Younger students will find Book Writer easy to use.  These students could create their own word bank picture dictionary.  Ask students to create a new page for each letter.  Every time a word gets added to the class word wall, students can add it to their dictionary.  Students can also add pictures to accompany the words, or audio of themselves saying the word.

Book Writer can be used for a class yearbook and then shared with all students digitally.  The extra fun part are the videos that can be included!

Tips: Book Writer has a clean, easy to use interface.  If you are using with young students, you may want to walk them through where to find tools for the first time.

Compatibility: Requires iOS5.0 or later

Devices: iPhone, iPad, iPod Touch

Price: $3.99 (iTunes link)

Snap! Digital Reading Program: 128 leveled readers

Posted by admin | Posted in Download, Interactive book, Interactive Whiteboard, iPod, Knowledge (remember), Language Arts, Middle/High School, Phonics, Primary Elementary, Secondary Elementary, Teacher Resources, Understand (describe, explain), video, Websites | Posted on 08-08-2013

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Snap! Digital Reader Library iLearn Technology

What it is: Snap! Digital Reading Program is a set of interactive leveled books that can be printed, viewed on iPad, Android, Kindle Fire, interactive whiteboards or classroom computer.  All of the books in the program have been developed to help teachers meet requirements in the Common Core Standards in vocabulary and comprehension through the use of direct instruction, close reading, modeling, guided and independent practice, and text-dependent questioning.  Each leveled reader has a digital interactive version that includes fluency exercises, comprehension and multiple-choice type assessments.  As your students read, you can track what they are reading, view the digital assessments and performance reports.  These reports include information about CLOZE scores, multiple choice scores, and fluency.  You can also see information about the  last book they read (word counts, difficulty, words read correctly, etc.).  Snap! Digital Reading Program also includes lesson plans associated with each book.  While the program isn’t a free one, a year-long subscription to all materials (interactive ebooks for student, printable PDF versions of the books/lessons/other materials, and the data analytics for all of your students is just $89.  Pretty reasonable for access for every student in your class!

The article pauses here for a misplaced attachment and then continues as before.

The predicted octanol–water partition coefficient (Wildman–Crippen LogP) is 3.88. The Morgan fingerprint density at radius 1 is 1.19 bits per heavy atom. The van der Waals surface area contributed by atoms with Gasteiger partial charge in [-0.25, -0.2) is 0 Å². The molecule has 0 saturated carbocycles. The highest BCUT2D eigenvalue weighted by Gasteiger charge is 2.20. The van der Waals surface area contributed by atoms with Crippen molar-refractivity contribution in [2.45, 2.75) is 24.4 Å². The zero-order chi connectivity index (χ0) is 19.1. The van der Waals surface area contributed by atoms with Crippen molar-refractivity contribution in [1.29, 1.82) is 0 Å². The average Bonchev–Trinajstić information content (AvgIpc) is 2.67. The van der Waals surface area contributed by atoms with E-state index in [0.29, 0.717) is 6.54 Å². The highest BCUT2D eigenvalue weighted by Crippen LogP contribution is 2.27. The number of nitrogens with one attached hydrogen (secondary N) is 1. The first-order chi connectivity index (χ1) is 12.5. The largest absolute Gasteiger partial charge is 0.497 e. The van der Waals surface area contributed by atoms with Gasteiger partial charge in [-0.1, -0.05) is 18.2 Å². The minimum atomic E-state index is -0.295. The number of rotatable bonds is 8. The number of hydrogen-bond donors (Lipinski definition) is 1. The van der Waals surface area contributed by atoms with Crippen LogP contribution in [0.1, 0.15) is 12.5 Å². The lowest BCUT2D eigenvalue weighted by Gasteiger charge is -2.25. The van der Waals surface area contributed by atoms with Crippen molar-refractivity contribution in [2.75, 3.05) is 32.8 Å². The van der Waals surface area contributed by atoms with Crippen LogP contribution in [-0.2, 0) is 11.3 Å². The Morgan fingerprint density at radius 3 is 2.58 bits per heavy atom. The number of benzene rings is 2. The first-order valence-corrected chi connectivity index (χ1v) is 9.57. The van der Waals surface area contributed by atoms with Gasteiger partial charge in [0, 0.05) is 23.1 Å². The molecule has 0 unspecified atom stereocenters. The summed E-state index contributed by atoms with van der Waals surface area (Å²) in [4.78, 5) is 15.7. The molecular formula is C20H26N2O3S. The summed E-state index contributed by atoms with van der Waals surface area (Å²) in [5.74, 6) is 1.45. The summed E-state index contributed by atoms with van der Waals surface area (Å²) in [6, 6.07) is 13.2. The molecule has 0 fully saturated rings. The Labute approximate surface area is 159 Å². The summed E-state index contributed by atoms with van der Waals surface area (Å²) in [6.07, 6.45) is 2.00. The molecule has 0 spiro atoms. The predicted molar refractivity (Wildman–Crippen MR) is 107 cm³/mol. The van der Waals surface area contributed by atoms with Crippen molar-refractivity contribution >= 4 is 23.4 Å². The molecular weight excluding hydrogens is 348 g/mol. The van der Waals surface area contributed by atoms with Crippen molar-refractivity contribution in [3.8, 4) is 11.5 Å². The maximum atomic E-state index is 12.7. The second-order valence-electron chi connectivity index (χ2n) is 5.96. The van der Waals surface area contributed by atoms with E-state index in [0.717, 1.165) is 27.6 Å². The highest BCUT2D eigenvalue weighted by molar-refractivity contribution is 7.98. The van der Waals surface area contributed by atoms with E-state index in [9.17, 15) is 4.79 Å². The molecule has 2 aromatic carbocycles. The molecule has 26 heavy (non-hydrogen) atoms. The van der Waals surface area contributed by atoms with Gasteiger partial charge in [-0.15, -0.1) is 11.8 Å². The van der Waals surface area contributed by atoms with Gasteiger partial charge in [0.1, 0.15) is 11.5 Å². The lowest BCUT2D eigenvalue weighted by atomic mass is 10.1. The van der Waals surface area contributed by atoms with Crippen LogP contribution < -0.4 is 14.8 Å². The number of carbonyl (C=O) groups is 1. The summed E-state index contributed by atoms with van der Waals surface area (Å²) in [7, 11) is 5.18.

How to use the Snap! Digital Reading Program in your classroom: I’ve mentioned this before, but it is worth repeating: when you have a limited classroom library (due to space, as a new teacher, budget, etc.) ebooks are such a great way to instantly expand that library exponentially!  Snap! helps you do that and more.  Not only are you able to offer your students additional access to reading material, they have the added benefit of getting interactive books that give you data so that you can better guide students in choosing books that will help them fall in love with reading.  The readers can also be used for reading interventions, guided reading, shared reading and tutoring.  The leveled readers are for students in grades k-8, so even if you have a super advanced second grade student, you can continually challenge them.

Snap! Digital Reader Library iLearn Technology

The flexibility of this program is fantastic!  I’ve long been a fan of Learning A-Z for their printable books, but they are limited to a printout.  With Snap! you have the option of printing out books, but students can also access them from home device, on the iPad, Kindle Fire, Android, interactive whiteboard, or classroom computers.  The eBook version of the reader includes audio, photo slideshows, glossary terms, videos, fun facts, interactive maps and animations.  The PDF version includes lesson plans, alphabet book, word books, assessment materials and individual student record books.  Regardless of how much technology you have available in your classroom, the Snap! program works.

In a one to one setting you get the best of all worlds.  Every student in your class instantly has access to 128 quality interactive books and activities.  Did I mention $89?! That is a great deal!  You also have the ability for offline pdf books that can be sent home for extra practice.  When I taught second grade, my students loved having a print copy of the ebooks that they read in class.  It was always a treat to have those printed to color and share at home.

In a one or two device classroom, you can set up a reading center for students to cycle through.  Students can visit the center once or twice a week to read.

Model reading strategies for the whole class using an interactive whiteboard or projector-connected computer.  Students can practice reading along and be introduced to new vocabulary.

Tips: The iPad version is not called “Snap!” Digital Reader.  The app you will download to access the interactive ebook library is Mobl21 HD.

Snap! Digital Reader Library iLearn TechnologyPrice of app: Free* ($89 yearly subscription required!)

Device: iPad with iOS 5.0 or later, Kindle Fire, Android, computer

Soo Meta: Digital Storytelling Tool

Posted by admin | Posted in Create, Geography, Government, History, Interactive book, Knowledge (remember), Language Arts, Middle/High School, Phonics, Primary Elementary, Science, Secondary Elementary, Social Studies, Teacher Resources, Technology, Understand (describe, explain), video, web tools, Web2.0, Websites | Posted on 10-04-2013

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What it is: Soo Meta is an awesome new site that lets students build mixed media stories.  Students can use this storytelling tool to collect, sort, edit and publish web content easily.